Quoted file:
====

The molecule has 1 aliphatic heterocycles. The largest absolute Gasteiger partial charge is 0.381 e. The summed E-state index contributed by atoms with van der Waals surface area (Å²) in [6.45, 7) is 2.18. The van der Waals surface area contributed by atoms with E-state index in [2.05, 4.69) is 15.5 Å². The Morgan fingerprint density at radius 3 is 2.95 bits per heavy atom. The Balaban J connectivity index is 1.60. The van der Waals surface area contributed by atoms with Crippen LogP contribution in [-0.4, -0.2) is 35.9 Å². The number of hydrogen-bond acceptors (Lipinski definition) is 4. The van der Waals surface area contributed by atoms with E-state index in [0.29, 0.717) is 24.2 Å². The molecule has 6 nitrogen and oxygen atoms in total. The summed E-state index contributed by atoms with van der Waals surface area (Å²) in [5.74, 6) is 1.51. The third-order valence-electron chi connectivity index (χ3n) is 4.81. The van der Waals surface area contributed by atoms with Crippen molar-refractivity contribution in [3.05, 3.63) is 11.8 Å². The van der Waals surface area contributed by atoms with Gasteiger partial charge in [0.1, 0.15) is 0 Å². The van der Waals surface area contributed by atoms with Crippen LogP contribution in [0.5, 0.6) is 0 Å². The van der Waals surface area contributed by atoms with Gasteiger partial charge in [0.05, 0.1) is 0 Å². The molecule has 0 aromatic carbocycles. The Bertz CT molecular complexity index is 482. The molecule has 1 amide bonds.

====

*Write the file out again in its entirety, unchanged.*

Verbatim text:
The molecule has 1 aliphatic heterocycles. The largest absolute Gasteiger partial charge is 0.381 e. The summed E-state index contributed by atoms with van der Waals surface area (Å²) in [6.45, 7) is 2.18. The van der Waals surface area contributed by atoms with E-state index in [2.05, 4.69) is 15.5 Å². The Morgan fingerprint density at radius 3 is 2.95 bits per heavy atom. The Balaban J connectivity index is 1.60. The van der Waals surface area contributed by atoms with Crippen LogP contribution in [-0.4, -0.2) is 35.9 Å². The number of hydrogen-bond acceptors (Lipinski definition) is 4. The van der Waals surface area contributed by atoms with E-state index in [0.29, 0.717) is 24.2 Å². The molecule has 6 nitrogen and oxygen atoms in total. The summed E-state index contributed by atoms with van der Waals surface area (Å²) in [5.74, 6) is 1.51. The third-order valence-electron chi connectivity index (χ3n) is 4.81. The van der Waals surface area contributed by atoms with Crippen molar-refractivity contribution in [3.05, 3.63) is 11.8 Å². The van der Waals surface area contributed by atoms with Gasteiger partial charge in [0.1, 0.15) is 0 Å². The van der Waals surface area contributed by atoms with Crippen LogP contribution in [0.5, 0.6) is 0 Å². The van der Waals surface area contributed by atoms with Gasteiger partial charge in [0.05, 0.1) is 0 Å². The molecule has 0 aromatic carbocycles. The Bertz CT molecular complexity index is 482. The molecule has 1 amide bonds.